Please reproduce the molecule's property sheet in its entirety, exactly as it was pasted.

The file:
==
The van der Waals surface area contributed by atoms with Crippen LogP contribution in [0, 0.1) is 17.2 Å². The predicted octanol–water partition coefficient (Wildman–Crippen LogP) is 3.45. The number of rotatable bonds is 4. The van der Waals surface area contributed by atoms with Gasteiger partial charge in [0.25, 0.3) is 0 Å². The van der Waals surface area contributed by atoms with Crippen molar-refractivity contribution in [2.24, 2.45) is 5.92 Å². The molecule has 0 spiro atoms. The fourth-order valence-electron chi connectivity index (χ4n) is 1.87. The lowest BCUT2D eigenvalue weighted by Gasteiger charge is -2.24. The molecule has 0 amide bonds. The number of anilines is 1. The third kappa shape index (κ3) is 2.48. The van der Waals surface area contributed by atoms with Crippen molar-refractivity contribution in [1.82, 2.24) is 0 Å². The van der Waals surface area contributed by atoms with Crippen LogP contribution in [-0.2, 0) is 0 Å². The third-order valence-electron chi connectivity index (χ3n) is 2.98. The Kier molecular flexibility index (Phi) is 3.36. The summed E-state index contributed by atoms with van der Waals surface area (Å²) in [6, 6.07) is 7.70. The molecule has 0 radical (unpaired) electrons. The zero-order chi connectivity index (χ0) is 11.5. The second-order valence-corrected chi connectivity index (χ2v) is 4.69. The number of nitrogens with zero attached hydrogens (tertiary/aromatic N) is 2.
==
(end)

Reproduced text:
The van der Waals surface area contributed by atoms with Crippen LogP contribution in [0, 0.1) is 17.2 Å². The predicted octanol–water partition coefficient (Wildman–Crippen LogP) is 3.45. The number of rotatable bonds is 4. The van der Waals surface area contributed by atoms with Gasteiger partial charge in [0.25, 0.3) is 0 Å². The van der Waals surface area contributed by atoms with Crippen molar-refractivity contribution in [2.24, 2.45) is 5.92 Å². The molecule has 0 spiro atoms. The fourth-order valence-electron chi connectivity index (χ4n) is 1.87. The lowest BCUT2D eigenvalue weighted by Gasteiger charge is -2.24. The molecule has 0 amide bonds. The number of anilines is 1. The third kappa shape index (κ3) is 2.48. The van der Waals surface area contributed by atoms with Crippen molar-refractivity contribution in [1.82, 2.24) is 0 Å². The van der Waals surface area contributed by atoms with Crippen LogP contribution in [-0.2, 0) is 0 Å². The third-order valence-electron chi connectivity index (χ3n) is 2.98. The Kier molecular flexibility index (Phi) is 3.36. The summed E-state index contributed by atoms with van der Waals surface area (Å²) in [6, 6.07) is 7.70. The molecule has 0 radical (unpaired) electrons. The zero-order chi connectivity index (χ0) is 11.5. The second-order valence-corrected chi connectivity index (χ2v) is 4.69. The number of nitrogens with zero attached hydrogens (tertiary/aromatic N) is 2.